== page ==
Twenty years ago today something pretty astonishing happened in the world of computing and chess.
For the first time, a computer beat the reigning world chess champion.
IBM's Big Blue had the previous year been beaten by Gary Kasparov 3-1 under tournament conditions.
But in 1997 the device got its revenge, clocking up two wins to Kasparov's one, with the other three games drawn.
The victory was a landmark in computing power and, to an extent, in the development of artificial intelligence.
According to Professor Adam Winstanley from Maynooth University's Department of Computer Science, Deep Blue used a brute force trial-and-error method to look ahead up to 20 moves in the game, evaluating every possible outcome in order to choose the best strategy to adopt.
Sometimes, because of the pressure of time, these forecasts were better than others, and occasionally led the computer to make odd moves no experienced human player would make, Prof Winstanley said.
And so while the net effect was a machine that appeared to be able to think like a human, in reality Deep Blue was a very fast processing supercomputer that could crunch large volumes of permutations in a short space of time and make a decision on which was the best one.
Fast forward to today where we are living in an era when it seems there is something of an artificial intelligence revolution under way.
All sorts of technology are increasingly being marketed on the basis that it contains smart software, elements of artificial intelligence.
From smartphone, tablet and PC helpers like Apple's Siri, Microsoft's Cortana and Google's Assistant, to smart home devices like Amazon's Alexa driven Echo range and Google's Home, it seems like there is always a clever talking device just a roar away.
But this "artificial intelligence" is increasingly making its way into all sorts of other applications.
Last week the Convercon conference in Dublin focused on the use of artificial intelligence in customer interactions.
Like chatbots on platforms such as Twitter and Facebook Messenger, for example, that can respond to you in a way that makes you feel like you are talking to a human that cares, not lines of code that don't.
Many businesses are also using the technology to help living, breathing customer service agents to deal with customers more compassionately and effectively by guiding them through an issue resolution process.
The technology is also being incorporated into self-driving systems like the auto-pilot function in Tesla cars and will be crucial when it comes to reaching the goal of completely autonomous vehicles.
Around the home, thermostats for example, can now learn a family's behaviour and adapt the heating output to their needs automatically.
Companies like Amazon use predictive analytic technologies to gain incredible insight into customer behaviour in a way that delivers measurable sales increases.
The technology is even being used to analyse music and movies so that it can figure out what tunes and films are most likely to appeal to a particular listener or viewer.
It all sounds very clever indeed - even intelligent you might think.
But experts say this isn't true artificial intelligence - not by a long shot.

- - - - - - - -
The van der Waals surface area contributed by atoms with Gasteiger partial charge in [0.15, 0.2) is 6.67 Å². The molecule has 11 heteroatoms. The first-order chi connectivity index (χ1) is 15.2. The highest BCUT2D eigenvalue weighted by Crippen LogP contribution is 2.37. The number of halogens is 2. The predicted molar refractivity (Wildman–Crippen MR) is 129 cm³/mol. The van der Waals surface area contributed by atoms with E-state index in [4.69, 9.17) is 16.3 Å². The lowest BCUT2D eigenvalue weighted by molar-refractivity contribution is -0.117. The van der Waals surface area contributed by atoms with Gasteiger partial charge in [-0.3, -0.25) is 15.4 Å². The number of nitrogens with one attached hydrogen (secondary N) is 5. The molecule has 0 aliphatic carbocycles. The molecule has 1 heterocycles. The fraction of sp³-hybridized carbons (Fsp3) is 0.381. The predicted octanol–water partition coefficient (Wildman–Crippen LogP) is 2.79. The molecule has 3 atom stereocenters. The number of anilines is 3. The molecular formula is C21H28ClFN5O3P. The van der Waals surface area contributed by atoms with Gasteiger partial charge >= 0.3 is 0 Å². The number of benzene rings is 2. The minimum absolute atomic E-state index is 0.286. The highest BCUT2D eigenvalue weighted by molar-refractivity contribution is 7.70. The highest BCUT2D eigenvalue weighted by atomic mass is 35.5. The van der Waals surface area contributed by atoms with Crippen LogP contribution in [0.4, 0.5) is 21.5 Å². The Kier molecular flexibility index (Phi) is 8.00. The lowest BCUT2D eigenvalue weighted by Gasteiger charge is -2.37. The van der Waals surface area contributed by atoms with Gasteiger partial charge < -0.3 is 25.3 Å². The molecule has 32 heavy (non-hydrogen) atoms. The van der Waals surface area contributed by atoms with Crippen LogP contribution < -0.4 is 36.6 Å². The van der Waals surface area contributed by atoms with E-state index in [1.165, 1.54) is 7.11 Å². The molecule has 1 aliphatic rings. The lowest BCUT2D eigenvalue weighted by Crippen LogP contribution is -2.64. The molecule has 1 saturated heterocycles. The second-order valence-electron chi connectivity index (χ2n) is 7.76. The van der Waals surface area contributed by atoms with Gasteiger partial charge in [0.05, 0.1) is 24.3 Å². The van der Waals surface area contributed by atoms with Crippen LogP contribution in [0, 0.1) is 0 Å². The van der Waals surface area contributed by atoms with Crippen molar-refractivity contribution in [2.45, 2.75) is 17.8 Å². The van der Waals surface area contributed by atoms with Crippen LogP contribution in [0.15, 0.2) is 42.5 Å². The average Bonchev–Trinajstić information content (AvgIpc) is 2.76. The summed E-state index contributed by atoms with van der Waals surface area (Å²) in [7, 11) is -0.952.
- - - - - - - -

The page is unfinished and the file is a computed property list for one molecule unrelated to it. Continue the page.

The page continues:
That's because most of these types of systems work off pre-defined algorithms and large data sets.
They don't, in most cases, actually think for themselves.
They don't make the same kind of deep neural leaps and connections that our brains make.
As Prof Winstanley puts it, they don't display the creative adaptable intelligence that humans exhibit.
And if you use these "artificial intelligence" systems, you soon realise this is the case.
Siri, Cortana, Assistant and Alexa can all be quickly and easily fooled and often are far from intelligent in their responses.
Chatbots are also of limited use outside of the clearly pre-defined limits or sandboxes of what they are supposed to be able to do and those that don't have such boundaries can easily be manipulated.
Last year, for example, Microsoft released a Twitter chatbot called Tay which had to be shut down within hours after mischievous users taught it racist and foul language.
In vehicles, self-driving technology does not yet have the intelligence to make a decision about which one of two pedestrians to hit if it can only avoid one.
Are Netflix, Amazon, Pandora, Apple Music and others really that good at predicting what will entertain you or what you would like to buy?
There are some really promising developments in the area though.
Google's DeepMind is making huge strides in the area of machine learning and deep neural networks - progress which saw its AlphaGo program beat the world champion of the ancient board game Go last year.
This was significant because Go has more potential play positions than atoms in the Universe, making it impossible to predict too far ahead, forcing the software to learn instead.
The arrival of quantum computing will in the future catapult this type of AI forward.
Quantum computers will hopefully soon be able to carry out vast numbers of calculations at lightning speed, leaving existing systems trailing in their dust.
Until then, however, let's not get carried away.
Yes, Deep Blue's win over Kasparov was a milestone which should be remembered and celebrated 20 years on.
Yes, we have come a long way since then.
And yes, AI will eventually change the world (or destroy it, but that's for another discussion).
But that day is still some way off.
Right now, in fact, I'd settle for Siri being able to spell my name correctly!
Comments welcome via Twitter to @willgoodbody